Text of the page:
Was it the goodness-but-not-greatness of my portfolio? My desperation as an unemployed single mother of six? The boldness of my letter? The hunger in my eyes? It didn’t matter what cheered him inwardly on, he’d answered the call to be my teacher that afternoon. His familiar Italian restaurant was our classroom and I the willing pupil: humbled, not yet seasoned with my ten years of design experience, but ready to learn.
The gems I’m sharing with you, I’ve shared with countless others since that day, having scribbled as much as I could possibly remember into a notebook on my hour-plus train ride home to Rockaway, New Jersey that day.
Locked into the rock-solid foundation of decades of personal research and experience, was Glaser’s three-step, immutable secret to success. He had uncovered these principles fairly early on in his career and, through his work with students at the School of Visual Arts and countless years-long relationships with all manner of people pursuing all manner of careers, these principles have proven themselves absolute in the consistency of their outcome. Omitting Step One or Step Two would as surely prevent success as fulfilling both steps would guarantee it. Step Three, necessarily, was not possible without the first two. I’ve given them my own alliterative names and paraphrased his concept, but here it is as fully as I can express it for you.
Step 1. Align: Your heart and your head must agree. You have to feel passionately about your decision when you choose your career. Know in your heart that you were born for this. You are called. You can’t help but pursue it. You can’t sleep because you’re so excited about it. That’s your heart. Your head must be exactly as convinced as your heart. You must believe with your logical, intelligent mind that you should do this. This is what makes the most sense for you. Logic without passion will kill it. Passion that you should, without believing you can, will kill it. Your heart and your head must align.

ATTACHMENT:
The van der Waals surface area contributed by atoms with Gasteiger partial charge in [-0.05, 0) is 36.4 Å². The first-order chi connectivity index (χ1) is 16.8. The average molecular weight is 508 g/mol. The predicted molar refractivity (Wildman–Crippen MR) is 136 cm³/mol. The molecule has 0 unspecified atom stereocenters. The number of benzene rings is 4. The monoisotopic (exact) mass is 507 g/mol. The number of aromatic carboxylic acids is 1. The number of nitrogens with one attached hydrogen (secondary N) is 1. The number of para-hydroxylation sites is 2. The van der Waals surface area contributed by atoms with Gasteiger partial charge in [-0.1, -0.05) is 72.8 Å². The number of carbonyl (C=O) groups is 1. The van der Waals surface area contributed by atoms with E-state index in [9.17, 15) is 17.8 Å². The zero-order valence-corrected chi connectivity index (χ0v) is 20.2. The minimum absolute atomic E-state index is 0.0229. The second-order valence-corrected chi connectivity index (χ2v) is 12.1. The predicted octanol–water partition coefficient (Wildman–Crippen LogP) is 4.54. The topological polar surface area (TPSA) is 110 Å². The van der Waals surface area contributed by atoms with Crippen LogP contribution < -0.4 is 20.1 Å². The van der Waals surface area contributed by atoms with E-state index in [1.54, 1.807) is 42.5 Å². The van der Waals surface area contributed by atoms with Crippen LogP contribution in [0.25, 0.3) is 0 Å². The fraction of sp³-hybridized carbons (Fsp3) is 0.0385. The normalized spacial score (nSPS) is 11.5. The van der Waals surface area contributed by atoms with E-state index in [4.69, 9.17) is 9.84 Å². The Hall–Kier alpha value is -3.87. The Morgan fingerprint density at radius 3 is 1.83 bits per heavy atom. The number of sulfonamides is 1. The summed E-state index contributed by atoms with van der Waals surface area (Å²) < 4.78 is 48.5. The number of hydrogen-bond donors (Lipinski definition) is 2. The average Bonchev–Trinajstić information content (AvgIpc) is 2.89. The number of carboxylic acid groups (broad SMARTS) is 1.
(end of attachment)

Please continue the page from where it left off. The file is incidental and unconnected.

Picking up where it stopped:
Step 2. Learn: No matter how strongly you believe it’s right and how passionately you feel about it, if you don’t get the training required to be excellent at your career, you will fail. That’s a guarantee. Passion, or heart, and 100% cerebral buy-in don’t create skill, but they do energize you, enabling you to keep up with the hard work of training. You will stay in school, or practice until perfect, or hunt down the mentor or teacher you need… because your heart won’t let you quit, your determination will make sure you learn.
Step 3. Leap: You’ll never finish learning, but one day during your training a door will open and you will be ready to make a move. Whether you know you’re ready or not, a door will appear. If you’re not ready, you won’t see it. If your heart is not in it, you won’t take the leap. If your head is not in it, you won’t take the risk. But if those first two steps are in place—your heart and your head agree and you’ve become highly skilled—you will see the opportunity, you will leap through that door, and you will succeed. Milton Glaser guaranteed it.
“The real issue is not talent as an independent element, but talent in relationship to will, desire, and persistence. Talent without these things vanishes and even modest talent with those characteristics grows.” – Milton Glaser